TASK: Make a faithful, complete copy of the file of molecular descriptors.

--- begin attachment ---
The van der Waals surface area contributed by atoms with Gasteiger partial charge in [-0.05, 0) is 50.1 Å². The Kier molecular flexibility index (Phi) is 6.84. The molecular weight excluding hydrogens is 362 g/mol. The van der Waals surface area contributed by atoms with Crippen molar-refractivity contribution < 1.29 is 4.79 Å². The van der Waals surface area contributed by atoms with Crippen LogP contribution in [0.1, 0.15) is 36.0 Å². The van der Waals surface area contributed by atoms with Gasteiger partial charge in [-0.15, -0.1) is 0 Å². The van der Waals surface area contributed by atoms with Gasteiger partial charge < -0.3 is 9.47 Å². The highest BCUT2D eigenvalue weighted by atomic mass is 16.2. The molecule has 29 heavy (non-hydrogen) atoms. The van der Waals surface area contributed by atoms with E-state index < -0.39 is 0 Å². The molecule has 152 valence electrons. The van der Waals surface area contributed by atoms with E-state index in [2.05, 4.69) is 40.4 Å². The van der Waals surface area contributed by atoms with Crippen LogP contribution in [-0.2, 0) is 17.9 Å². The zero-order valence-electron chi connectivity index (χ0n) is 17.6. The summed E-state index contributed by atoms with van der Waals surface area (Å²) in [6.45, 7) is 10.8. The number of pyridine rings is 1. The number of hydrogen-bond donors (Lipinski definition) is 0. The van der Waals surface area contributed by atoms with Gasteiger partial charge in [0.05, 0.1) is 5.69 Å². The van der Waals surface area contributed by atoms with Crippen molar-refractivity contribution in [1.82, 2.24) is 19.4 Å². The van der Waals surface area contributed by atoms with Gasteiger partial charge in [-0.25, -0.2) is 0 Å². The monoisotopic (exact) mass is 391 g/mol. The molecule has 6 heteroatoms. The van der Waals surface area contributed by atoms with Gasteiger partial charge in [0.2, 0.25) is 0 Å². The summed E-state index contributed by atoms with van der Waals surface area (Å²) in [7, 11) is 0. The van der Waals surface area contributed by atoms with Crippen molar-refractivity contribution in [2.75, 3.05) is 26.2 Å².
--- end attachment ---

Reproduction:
The van der Waals surface area contributed by atoms with Gasteiger partial charge in [-0.05, 0) is 50.1 Å². The Kier molecular flexibility index (Phi) is 6.84. The molecular weight excluding hydrogens is 362 g/mol. The van der Waals surface area contributed by atoms with Crippen molar-refractivity contribution < 1.29 is 4.79 Å². The van der Waals surface area contributed by atoms with Crippen LogP contribution in [0.1, 0.15) is 36.0 Å². The van der Waals surface area contributed by atoms with Gasteiger partial charge in [-0.15, -0.1) is 0 Å². The van der Waals surface area contributed by atoms with Gasteiger partial charge < -0.3 is 9.47 Å². The highest BCUT2D eigenvalue weighted by atomic mass is 16.2. The molecule has 29 heavy (non-hydrogen) atoms. The van der Waals surface area contributed by atoms with E-state index < -0.39 is 0 Å². The molecule has 152 valence electrons. The van der Waals surface area contributed by atoms with E-state index in [2.05, 4.69) is 40.4 Å². The van der Waals surface area contributed by atoms with Crippen LogP contribution in [-0.2, 0) is 17.9 Å². The zero-order valence-electron chi connectivity index (χ0n) is 17.6. The summed E-state index contributed by atoms with van der Waals surface area (Å²) in [6.45, 7) is 10.8. The number of pyridine rings is 1. The number of hydrogen-bond donors (Lipinski definition) is 0. The van der Waals surface area contributed by atoms with Gasteiger partial charge in [0.05, 0.1) is 5.69 Å². The van der Waals surface area contributed by atoms with Crippen molar-refractivity contribution in [1.82, 2.24) is 19.4 Å². The van der Waals surface area contributed by atoms with Gasteiger partial charge in [-0.25, -0.2) is 0 Å². The monoisotopic (exact) mass is 391 g/mol. The molecule has 6 heteroatoms. The van der Waals surface area contributed by atoms with Gasteiger partial charge in [0.2, 0.25) is 0 Å². The summed E-state index contributed by atoms with van der Waals surface area (Å²) in [7, 11) is 0. The van der Waals surface area contributed by atoms with Crippen molar-refractivity contribution in [2.75, 3.05) is 26.2 Å².